Friday, August 15, 2014

Let me not fight for God as if the devil were in me

James M. Kushiner is the Executive Editor of Touchstone. In a recent email to its readers his subject was how doctrinal disagreement is best handled:
.... Two hundred years ago, President of Princeton, Samuel Stanhope, wrote this to his cousin, Samuel Blair, who happened to believe all men would be saved:
I shall never believe that you are to be rejected from salvation for holding that all other men are to be saved—therefore your asserting this principle will not provoke any pious rage in me. I will give your argument a fair and cool examination. If I am not convinced, I will represent my objections to you with the same candor—if I cannot answer you I will not grow angry—and that is more than you can say of every Christian Brother—but I have learned long since, not to fight for God as if the devil were in me. If reason and charity cannot promote the cause of truth and piety, I cannot see how it should ever flourish under the withering fires of wrath and strife.
His closing words seem wise—especially "not to fight for God as if the devil were in me." Jesus, though, did not speak softly nor politely (or did he?) when he saw the devil in someone else. "Get thee behind me, Satan!" he says to Peter. Of course, Jesus was never mistaken in his assessments and judgments. We see things less clearly, but at times we do see. ....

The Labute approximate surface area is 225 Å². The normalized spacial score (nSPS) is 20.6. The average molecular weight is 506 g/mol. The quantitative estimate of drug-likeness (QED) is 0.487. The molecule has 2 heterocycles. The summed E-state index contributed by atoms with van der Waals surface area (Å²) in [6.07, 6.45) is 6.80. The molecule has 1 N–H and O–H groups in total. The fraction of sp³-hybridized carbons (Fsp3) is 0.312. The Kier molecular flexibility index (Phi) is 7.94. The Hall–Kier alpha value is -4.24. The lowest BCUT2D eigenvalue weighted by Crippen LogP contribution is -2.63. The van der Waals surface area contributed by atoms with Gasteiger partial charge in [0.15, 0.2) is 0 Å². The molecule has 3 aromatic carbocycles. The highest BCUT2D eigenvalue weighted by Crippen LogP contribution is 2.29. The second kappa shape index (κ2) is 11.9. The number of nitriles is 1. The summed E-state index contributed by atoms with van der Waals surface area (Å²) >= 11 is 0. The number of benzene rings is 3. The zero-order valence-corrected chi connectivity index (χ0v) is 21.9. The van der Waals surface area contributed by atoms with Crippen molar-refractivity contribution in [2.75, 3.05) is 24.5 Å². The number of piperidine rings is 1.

John Witherspoon, a prominent Evangelical minister from the Church of Scotland, emigrated in 1768 to become president of the College of New Jersey (which became Princeton). Concerning the importance of manners for clergy, he wrote, "Let no man seek to avoid that reproach which may be his lot, for preaching the truths of the everlasting Gospel, but let him always avoid the just reproach of handling them in a mean, slovenly, and indecent manner." ....

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